BMC Public Health 08/2014; 14(1):865. DOI:10.1186/1471-2458-14-865 · 2.26 Impact Factor
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    • "Only 6.5% did not take any vaccine at all. The percentage of not immunized children is significantly lower than the figures of nationwide (15%) and Ambo district (23.7%) [7,14]. "
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    ABSTRACT: Background Immunization averts an estimated 2 to 3 million deaths every year globally. In Ethiopia only quarter of children are fully immunized; the rest are remained at risk for vaccine-preventable mortality. To increase the immunization, its coverage and predictors has to be identified. This study has measured immunization coverage and identified the predictors. Methods Cross-sectional community based study has been conducted within 630 age 12-23 months children in 15 districts of Arba Minch town and Arba Minch Zuria district, Southern Ethiopia in March 2013. Census was done to identify eligible children. The 2005 world health organization expanded program of immunization cluster sampling method has been used. Data were collected using semi-structured pretested Amharic version questionnaire by interviewing index children's mothers/caretakers, copying from vaccine card and observing BCG vaccine scar. Data were processed using SPSS version 16. Associations between dependent and independent variables has been assessed and presented using three consecutive logistic regression models. Result: Nearly three fourth (73.2%) of children in Arba Minch Town and Arba Minch Zuria district were fully immunized. The rest 20.3% were partially immunized and 6.5% received no vaccine. Mother education, mothers' perception to accessibility of vaccines, mothers' knowledge to vaccine schedule of their site, place of delivery and living altitude were independent predictors of children immunization status. Conclusion Expanded program of immunization (EPI) coverage at Arba Minch town and Arba Minch Zuria district is better than the national immunization coverage but still below the goal. Educating mother, promoting institution delivery could help to maintain and enhance current immunization coverage. More emphasis should be given to the highland areas of the area.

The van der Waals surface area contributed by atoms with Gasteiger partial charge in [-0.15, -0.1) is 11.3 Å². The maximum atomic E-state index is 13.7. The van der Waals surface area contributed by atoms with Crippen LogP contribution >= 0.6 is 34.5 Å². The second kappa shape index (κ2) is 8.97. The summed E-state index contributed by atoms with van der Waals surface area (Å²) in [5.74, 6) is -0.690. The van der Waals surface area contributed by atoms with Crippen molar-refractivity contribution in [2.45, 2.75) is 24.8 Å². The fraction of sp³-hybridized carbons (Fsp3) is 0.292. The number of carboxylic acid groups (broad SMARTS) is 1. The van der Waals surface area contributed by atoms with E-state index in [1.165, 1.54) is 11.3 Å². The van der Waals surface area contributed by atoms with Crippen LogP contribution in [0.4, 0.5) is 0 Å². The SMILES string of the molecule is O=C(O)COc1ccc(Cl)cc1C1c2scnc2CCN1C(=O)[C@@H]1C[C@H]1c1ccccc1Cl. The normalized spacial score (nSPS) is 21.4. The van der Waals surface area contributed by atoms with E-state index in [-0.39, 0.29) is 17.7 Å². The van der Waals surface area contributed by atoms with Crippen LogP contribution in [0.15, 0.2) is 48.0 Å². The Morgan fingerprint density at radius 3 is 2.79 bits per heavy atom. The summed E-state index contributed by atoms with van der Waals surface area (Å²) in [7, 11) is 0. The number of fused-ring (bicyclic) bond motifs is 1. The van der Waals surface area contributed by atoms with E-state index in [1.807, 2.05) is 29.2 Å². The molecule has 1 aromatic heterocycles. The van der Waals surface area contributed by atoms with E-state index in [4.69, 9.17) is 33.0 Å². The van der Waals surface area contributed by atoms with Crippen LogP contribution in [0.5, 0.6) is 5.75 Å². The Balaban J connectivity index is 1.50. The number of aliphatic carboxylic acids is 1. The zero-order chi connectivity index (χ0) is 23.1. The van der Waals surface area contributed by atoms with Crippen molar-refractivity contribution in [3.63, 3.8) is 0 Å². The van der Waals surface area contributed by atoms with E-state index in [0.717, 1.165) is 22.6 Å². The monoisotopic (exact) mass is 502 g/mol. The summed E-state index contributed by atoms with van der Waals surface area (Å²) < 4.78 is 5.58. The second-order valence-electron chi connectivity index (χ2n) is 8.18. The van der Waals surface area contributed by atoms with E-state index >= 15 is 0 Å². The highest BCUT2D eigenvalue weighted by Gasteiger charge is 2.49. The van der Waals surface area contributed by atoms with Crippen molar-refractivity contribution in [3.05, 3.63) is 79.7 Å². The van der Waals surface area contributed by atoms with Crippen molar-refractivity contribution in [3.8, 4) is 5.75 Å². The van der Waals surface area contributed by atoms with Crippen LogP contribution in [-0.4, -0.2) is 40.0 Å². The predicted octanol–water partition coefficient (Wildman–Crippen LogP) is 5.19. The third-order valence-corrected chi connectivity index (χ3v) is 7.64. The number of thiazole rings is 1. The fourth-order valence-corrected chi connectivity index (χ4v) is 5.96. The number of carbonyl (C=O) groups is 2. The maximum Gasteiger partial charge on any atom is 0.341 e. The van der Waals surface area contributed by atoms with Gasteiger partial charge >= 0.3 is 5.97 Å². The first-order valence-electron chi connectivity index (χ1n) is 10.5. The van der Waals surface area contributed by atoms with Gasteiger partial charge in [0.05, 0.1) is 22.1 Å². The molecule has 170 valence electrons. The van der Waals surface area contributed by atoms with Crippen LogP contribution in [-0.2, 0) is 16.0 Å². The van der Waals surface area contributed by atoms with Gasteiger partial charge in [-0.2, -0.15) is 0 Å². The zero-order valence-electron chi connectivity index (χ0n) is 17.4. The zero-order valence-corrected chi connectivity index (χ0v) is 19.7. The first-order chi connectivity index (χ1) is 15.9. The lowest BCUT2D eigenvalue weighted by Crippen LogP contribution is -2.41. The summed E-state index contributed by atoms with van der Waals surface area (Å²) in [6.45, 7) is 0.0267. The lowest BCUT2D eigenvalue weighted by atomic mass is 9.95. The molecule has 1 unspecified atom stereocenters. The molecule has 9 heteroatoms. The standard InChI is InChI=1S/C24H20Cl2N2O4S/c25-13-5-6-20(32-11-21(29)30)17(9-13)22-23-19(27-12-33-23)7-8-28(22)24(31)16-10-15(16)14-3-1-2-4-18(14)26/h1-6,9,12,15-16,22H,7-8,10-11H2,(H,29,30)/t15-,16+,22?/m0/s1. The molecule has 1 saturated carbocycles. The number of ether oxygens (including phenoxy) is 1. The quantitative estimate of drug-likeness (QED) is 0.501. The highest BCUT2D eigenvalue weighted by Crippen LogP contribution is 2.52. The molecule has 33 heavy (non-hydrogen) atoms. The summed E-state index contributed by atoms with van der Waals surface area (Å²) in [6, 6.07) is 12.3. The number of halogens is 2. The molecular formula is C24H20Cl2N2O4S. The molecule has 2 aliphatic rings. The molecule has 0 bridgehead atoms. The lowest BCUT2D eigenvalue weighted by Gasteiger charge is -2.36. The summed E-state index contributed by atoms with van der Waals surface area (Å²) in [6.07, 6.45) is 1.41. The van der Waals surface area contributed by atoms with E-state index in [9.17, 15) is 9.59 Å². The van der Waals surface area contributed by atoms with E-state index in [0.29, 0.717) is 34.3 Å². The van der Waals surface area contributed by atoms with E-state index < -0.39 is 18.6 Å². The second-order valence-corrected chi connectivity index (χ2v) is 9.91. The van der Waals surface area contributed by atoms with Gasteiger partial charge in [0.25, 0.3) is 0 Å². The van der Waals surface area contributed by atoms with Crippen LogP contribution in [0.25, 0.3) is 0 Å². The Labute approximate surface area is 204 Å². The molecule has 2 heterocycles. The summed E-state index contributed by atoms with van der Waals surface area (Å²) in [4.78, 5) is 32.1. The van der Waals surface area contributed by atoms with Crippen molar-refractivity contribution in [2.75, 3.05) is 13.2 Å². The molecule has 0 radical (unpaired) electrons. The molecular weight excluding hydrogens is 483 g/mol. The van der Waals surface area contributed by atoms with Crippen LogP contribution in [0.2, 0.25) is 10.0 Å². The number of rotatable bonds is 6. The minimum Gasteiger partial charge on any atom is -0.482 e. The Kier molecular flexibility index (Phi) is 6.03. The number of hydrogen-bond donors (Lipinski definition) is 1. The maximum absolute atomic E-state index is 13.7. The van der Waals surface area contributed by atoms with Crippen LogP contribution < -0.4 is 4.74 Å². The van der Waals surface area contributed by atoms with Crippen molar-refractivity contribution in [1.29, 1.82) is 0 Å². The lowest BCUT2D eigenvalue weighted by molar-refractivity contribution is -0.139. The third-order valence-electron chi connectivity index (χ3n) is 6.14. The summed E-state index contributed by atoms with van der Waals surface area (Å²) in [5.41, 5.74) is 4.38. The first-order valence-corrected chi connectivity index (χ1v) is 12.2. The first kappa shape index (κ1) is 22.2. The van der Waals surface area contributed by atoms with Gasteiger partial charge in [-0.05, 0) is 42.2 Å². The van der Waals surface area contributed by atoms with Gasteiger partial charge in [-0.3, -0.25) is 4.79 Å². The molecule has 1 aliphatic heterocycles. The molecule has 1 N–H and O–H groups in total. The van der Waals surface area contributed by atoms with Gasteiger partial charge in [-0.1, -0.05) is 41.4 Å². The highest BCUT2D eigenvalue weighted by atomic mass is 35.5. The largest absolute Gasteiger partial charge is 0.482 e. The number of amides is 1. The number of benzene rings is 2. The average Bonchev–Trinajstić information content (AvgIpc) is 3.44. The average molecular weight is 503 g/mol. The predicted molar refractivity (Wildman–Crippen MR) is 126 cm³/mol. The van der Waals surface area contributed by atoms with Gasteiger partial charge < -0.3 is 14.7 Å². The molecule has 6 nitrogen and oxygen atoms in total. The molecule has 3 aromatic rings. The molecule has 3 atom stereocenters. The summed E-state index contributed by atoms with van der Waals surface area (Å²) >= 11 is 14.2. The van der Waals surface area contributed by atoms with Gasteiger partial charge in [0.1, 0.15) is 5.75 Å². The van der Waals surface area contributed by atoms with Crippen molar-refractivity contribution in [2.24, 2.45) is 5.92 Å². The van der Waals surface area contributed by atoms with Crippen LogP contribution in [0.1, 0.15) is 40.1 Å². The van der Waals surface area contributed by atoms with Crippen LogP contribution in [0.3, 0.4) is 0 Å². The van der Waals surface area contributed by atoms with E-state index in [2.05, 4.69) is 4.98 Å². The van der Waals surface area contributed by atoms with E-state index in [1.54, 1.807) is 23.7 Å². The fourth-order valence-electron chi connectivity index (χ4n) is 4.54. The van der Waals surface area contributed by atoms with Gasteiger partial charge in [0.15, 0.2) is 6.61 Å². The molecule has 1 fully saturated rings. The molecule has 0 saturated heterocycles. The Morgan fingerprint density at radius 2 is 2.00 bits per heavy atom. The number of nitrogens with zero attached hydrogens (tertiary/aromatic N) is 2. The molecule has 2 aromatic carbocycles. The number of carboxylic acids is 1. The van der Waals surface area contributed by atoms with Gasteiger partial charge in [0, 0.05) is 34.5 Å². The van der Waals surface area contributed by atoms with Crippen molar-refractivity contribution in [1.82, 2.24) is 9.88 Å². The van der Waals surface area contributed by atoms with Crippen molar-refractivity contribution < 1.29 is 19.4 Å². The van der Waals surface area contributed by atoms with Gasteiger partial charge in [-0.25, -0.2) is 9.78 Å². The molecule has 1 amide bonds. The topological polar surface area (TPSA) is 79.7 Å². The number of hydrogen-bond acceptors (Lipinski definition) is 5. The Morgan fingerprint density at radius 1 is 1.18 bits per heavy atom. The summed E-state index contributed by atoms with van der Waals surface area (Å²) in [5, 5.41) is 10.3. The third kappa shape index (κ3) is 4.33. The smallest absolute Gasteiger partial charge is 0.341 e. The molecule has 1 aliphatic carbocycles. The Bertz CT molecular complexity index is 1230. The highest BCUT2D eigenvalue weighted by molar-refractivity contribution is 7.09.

BMC Public Health 05/2014; 14(BMC Public Health 2014, 14:464). DOI:10.1186/1471-2458-14-464 · 2.26 Impact Factor